Historic Pelham

Presenting the rich history of Pelham, NY in Westchester County: current historical research, descriptions of how to research Pelham history online and genealogy discussions of Pelham families.

Monday, March 24, 2014

The Earliest Telephone in Pelham? When and Where Was it Installed?

United States Patent No. 174,465 for "Telegraphy" was issued to A. G. Bell on March 7, 1876. For many years, however, the American population seemed largely unaware of the possibilities of the new-fangled telephone invented by Alexander Graham Bell who was forced to lecture about his invention for pay as he fought -- and eventually won -- an expensive legal battle against inventor Elisha Gray. Gray claimed that he had invented the telephone and, indeed, lost the race to the patent office for his own invention by a matter of hours.

Residents of the Town of Pelham seemed to recognize the importance and value of the new invention very early.  In fact, 
I have tried, many times, to establish when the first telephone was installed in the Town of Pelham.  I have written on this topic twice.  Each time I have focused on what seems to have been the earliest telephone installed in Pelham Manor.  See, e.g.:

Tue., Mar. 29, 2005:  The Earliest Telephone in Pelham Manor?

Mon., Dec. 21, 2009:  More on What May Have Been the First Telephone Installed in Pelham.

Had I thought more critically, however, I would have focused on the broader area of the Town of Pelham during the late 1870's and early 1880's.  That area, of course, included City Island, Bartow Station, and the area along what we know today as "Shore Road."  

Interestingly, by analyzing whatever I could find on the subject, it turns out that there seems to have been a wave of telephone installations during the summer of 1884.  Indeed, in the Town of Pelham in 1884, it suddenly became fashionable (actually, a "fashion" as described in the press) to install the latest technology that we now know as the "telephone."  Members of the Executive Committee of the Pelham Manor Protective Club on the mainland of the Town of Pelham decided on June 2, 1884 to install a community telephone inside the Pelham Manor Depot.  That was the Branch Line train station that no longer exists but once stood near the end of the Esplanade).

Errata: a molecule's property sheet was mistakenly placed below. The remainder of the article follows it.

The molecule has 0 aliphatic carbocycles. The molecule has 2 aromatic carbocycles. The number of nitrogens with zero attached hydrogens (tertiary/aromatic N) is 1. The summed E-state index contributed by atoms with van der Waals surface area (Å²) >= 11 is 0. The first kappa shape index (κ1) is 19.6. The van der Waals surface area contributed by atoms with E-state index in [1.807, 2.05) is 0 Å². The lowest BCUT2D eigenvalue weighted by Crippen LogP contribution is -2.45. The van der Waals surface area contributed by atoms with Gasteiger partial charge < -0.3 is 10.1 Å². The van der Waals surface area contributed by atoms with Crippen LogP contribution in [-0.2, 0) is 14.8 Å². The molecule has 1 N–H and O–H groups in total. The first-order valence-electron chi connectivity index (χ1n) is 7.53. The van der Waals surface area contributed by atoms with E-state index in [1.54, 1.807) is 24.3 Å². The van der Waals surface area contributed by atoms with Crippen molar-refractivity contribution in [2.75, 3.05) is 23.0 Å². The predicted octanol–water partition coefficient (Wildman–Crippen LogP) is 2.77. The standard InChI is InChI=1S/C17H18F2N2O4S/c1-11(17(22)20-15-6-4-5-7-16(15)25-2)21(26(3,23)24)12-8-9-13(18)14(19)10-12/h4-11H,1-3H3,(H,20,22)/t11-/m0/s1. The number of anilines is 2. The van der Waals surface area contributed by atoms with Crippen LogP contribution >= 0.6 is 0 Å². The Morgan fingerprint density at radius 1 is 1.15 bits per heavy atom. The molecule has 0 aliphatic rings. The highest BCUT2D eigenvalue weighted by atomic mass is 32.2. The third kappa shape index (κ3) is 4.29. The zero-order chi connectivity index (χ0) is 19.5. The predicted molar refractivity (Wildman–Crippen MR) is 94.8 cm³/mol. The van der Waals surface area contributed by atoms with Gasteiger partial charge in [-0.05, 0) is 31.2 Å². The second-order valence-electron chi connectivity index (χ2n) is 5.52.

Residents of the Town of Pelham who lived on the mainland in the area then known as "Pelham Manor" were known as "mainlanders."  Residents of City Island (then also within the Town of Pelham) were known as "islanders."  There was a constant competition between the mainlanders and the islanders.  

In the early 1880's, the new-fangled telephone was sweeping the nation.   City Island residents (the islanders) were feeling the heat of competition.  A tiny report in a local newspaper clarifies the situation.  It reported:


-- Several of the tradesmen of City Island concluded that they may as well be buried alive as be out of the fashion, so they have put in telephones in order to keep pace with the times. . . . "

Source:  PELHAM AND CITY ISLAND, New Rochelle Pioneer Supplement, Vol. XXV, No. ?, Jul. 19, 1884, p. 4, col. 6.  

On the same newspaper page, under "LOCAL INTELLIGENCE," a related report provides a little more precision as to when the first telephone was installed on City Island.  Clearly it was installed between July 13 and July 19, 1884.  The related report states: